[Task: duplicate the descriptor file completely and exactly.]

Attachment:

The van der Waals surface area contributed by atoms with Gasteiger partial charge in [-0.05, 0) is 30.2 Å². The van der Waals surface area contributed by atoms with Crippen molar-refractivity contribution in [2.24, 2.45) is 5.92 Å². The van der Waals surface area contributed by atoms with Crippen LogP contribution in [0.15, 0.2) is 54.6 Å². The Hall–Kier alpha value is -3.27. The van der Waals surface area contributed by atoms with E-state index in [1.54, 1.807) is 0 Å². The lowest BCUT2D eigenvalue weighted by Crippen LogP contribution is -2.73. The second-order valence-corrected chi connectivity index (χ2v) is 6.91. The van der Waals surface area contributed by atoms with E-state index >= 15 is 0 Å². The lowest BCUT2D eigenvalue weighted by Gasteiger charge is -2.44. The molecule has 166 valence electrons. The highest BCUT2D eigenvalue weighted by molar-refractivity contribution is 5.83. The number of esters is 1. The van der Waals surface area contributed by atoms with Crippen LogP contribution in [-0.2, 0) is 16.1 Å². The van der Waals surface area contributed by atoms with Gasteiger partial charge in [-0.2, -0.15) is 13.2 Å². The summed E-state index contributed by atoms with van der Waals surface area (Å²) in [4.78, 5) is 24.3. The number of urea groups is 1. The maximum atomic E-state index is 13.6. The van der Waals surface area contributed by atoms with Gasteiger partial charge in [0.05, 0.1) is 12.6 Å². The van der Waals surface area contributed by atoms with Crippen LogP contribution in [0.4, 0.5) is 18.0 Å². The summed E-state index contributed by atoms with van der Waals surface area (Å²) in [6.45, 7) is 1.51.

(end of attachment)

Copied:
The van der Waals surface area contributed by atoms with Gasteiger partial charge in [-0.05, 0) is 30.2 Å². The van der Waals surface area contributed by atoms with Crippen molar-refractivity contribution in [2.24, 2.45) is 5.92 Å². The van der Waals surface area contributed by atoms with Crippen LogP contribution in [0.15, 0.2) is 54.6 Å². The Hall–Kier alpha value is -3.27. The van der Waals surface area contributed by atoms with E-state index in [1.54, 1.807) is 0 Å². The lowest BCUT2D eigenvalue weighted by Crippen LogP contribution is -2.73. The second-order valence-corrected chi connectivity index (χ2v) is 6.91. The van der Waals surface area contributed by atoms with E-state index >= 15 is 0 Å². The lowest BCUT2D eigenvalue weighted by Gasteiger charge is -2.44. The molecule has 166 valence electrons. The highest BCUT2D eigenvalue weighted by molar-refractivity contribution is 5.83. The number of esters is 1. The van der Waals surface area contributed by atoms with Crippen LogP contribution in [-0.2, 0) is 16.1 Å². The van der Waals surface area contributed by atoms with Gasteiger partial charge in [-0.2, -0.15) is 13.2 Å². The summed E-state index contributed by atoms with van der Waals surface area (Å²) in [4.78, 5) is 24.3. The number of urea groups is 1. The maximum atomic E-state index is 13.6. The van der Waals surface area contributed by atoms with Gasteiger partial charge in [0.05, 0.1) is 12.6 Å². The van der Waals surface area contributed by atoms with Crippen LogP contribution in [0.4, 0.5) is 18.0 Å². The summed E-state index contributed by atoms with van der Waals surface area (Å²) in [6.45, 7) is 1.51.